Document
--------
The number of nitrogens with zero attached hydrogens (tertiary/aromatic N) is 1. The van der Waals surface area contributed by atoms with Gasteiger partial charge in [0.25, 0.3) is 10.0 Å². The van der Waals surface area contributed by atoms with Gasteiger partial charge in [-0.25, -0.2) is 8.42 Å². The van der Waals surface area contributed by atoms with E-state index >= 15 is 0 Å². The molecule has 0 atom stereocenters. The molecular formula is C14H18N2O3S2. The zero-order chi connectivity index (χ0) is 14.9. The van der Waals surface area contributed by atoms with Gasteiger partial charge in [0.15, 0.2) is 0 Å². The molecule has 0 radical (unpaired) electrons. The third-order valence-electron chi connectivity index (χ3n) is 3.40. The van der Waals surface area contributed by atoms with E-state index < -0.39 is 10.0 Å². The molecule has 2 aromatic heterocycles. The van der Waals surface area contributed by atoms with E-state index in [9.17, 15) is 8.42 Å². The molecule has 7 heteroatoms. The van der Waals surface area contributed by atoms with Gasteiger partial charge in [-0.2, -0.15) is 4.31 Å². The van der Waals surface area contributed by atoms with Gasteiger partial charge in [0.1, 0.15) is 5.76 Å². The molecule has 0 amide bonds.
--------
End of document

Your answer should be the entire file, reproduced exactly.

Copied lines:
The number of nitrogens with zero attached hydrogens (tertiary/aromatic N) is 1. The van der Waals surface area contributed by atoms with Gasteiger partial charge in [0.25, 0.3) is 10.0 Å². The van der Waals surface area contributed by atoms with Gasteiger partial charge in [-0.25, -0.2) is 8.42 Å². The van der Waals surface area contributed by atoms with E-state index >= 15 is 0 Å². The molecule has 0 atom stereocenters. The molecular formula is C14H18N2O3S2. The zero-order chi connectivity index (χ0) is 14.9. The van der Waals surface area contributed by atoms with Gasteiger partial charge in [0.15, 0.2) is 0 Å². The molecule has 0 radical (unpaired) electrons. The third-order valence-electron chi connectivity index (χ3n) is 3.40. The van der Waals surface area contributed by atoms with E-state index < -0.39 is 10.0 Å². The molecule has 2 aromatic heterocycles. The van der Waals surface area contributed by atoms with E-state index in [9.17, 15) is 8.42 Å². The molecule has 7 heteroatoms. The van der Waals surface area contributed by atoms with Gasteiger partial charge in [-0.2, -0.15) is 4.31 Å². The van der Waals surface area contributed by atoms with Gasteiger partial charge in [0.1, 0.15) is 5.76 Å². The molecule has 0 amide bonds.